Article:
He’s got brains, not just brawn.
In a day and age where so many young student-athletes are struggling just to get by, or worse, just being pushed through the system, Mark Goldman from Midwood has thrived.
Goldman was recently selected to compete in the prestigious Empire Challenge Game, an all-star game between New York City and Long Island, but, more importantly, he was accepted into Harvard University.
It’s a nice achievement for anybody to star on the football field and in the classroom, but Goldman, a son of Ukranian immigrant parents, refuses to take any of the credit accomplishments and instead sings the praises of both his parents and football coaches.
“It's a lot of my coaching staff pushing me, a lot of my parents pushing me,” Goldman said. “There is a lot that I expect out of myself also, but I think it really helps to have people surrounding me to keep me in check. If my grades start slacking, my parents let me know and if I start getting distracted on the field my coach lets me know.
“I know that I’m lucky because not everyone has that support system that cares about them so much.”
As much as Goldman wants to deflect credit a lot of this is on his shoulders as well. For one thing, his shoulders are huge. He’s 6-foot-5 and 275-pounds with a lot of speed and athleticism for a big man. He’s also, by all accounts, very driven to achieve his goals.
“His worth ethic is unbelievable and competing-wise, we realized right away that we wanted to make him captain because of that unbelievable drive that he has,” said Shaun O’Connor, the head coach of the Empire Challenge from Lincoln High School. “I mean, I’ve only had him for a week or so for practice, but right away you can see what a hard worker he is. He’s also constantly asking a lot of questions, I’m not used to that.”
Goldman’s coach at Midwood, Anthony Odita, could not stop raving about him. He was quick to point out that not only does he find time to balance football and school, but he is also very well liked. He told a story about Goldman hopping on the ferry and walking to a Staten Island school to support the Midwood girl's lacrosse team when it was in the playoffs. He didn't have a girlfriend on the team, it was just a big game and that is the type of person he is.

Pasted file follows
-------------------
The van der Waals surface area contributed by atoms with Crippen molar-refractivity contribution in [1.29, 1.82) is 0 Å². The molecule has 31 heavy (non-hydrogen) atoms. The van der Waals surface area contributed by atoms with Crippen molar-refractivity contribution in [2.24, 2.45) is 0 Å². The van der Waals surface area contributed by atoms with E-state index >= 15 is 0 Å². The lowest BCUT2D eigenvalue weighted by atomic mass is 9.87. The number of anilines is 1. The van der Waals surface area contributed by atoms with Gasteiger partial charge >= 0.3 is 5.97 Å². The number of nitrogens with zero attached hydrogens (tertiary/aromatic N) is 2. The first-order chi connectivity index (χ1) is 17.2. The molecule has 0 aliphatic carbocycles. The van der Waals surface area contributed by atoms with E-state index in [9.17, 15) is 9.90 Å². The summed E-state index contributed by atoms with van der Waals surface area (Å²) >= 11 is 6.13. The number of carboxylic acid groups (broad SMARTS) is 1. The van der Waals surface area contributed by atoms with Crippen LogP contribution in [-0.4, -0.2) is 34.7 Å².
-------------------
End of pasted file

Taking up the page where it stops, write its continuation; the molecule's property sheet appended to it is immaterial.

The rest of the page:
The beneficiary of all of this is, no doubt, going to be Harvard. Goldman didn’t have a ton of colleges knocking down his door like so many other athletes from Brooklyn. Goldman was 15 as a junior, when most of his peers were 16 or 17. With so much of his focus on school, he never worked out the way a lot of offensive linemen usually do. So when it came time to send out junior-year highlights it didn’t stand out the way it could have.
Goldman mostly got attention from Division-III schools. Odita said that one Division-I school had interest but it didn’t last long. That was their mistake because he started taking a big leap during his senior year as his body matured and now that he’s begun a regular weight-lifting program in preparation for college, he’s caught up quickly.
“I think (a lot of schools) dropped the ball on him,” Odita said. “By the time schools started seeing his senior-year highlights it was already late in the process. Even Harvard discovered him late. By the time he committed there, though, the coaches told me that they thought he fell out of the sky because he came out of nowhere.”
Goldman, who definitely has aspirations to play professional football, doesn’t feel like he missed out because programs like the University of Pennsylvania or Ohio State passed on him. He’s still as focused as ever on the classroom.
“It was the way I was brought up where academics is first,” Goldman said. “As much as I would love to be a professional athlete, I always need a Plan B and there is no better Plan B than a Harvard education. Getting into an Ivy League school was always my goal. If other schools had offered me along with Harvard, I’d still have picked Harvard. If my talent is there, it will be seen no matter what school I go to.”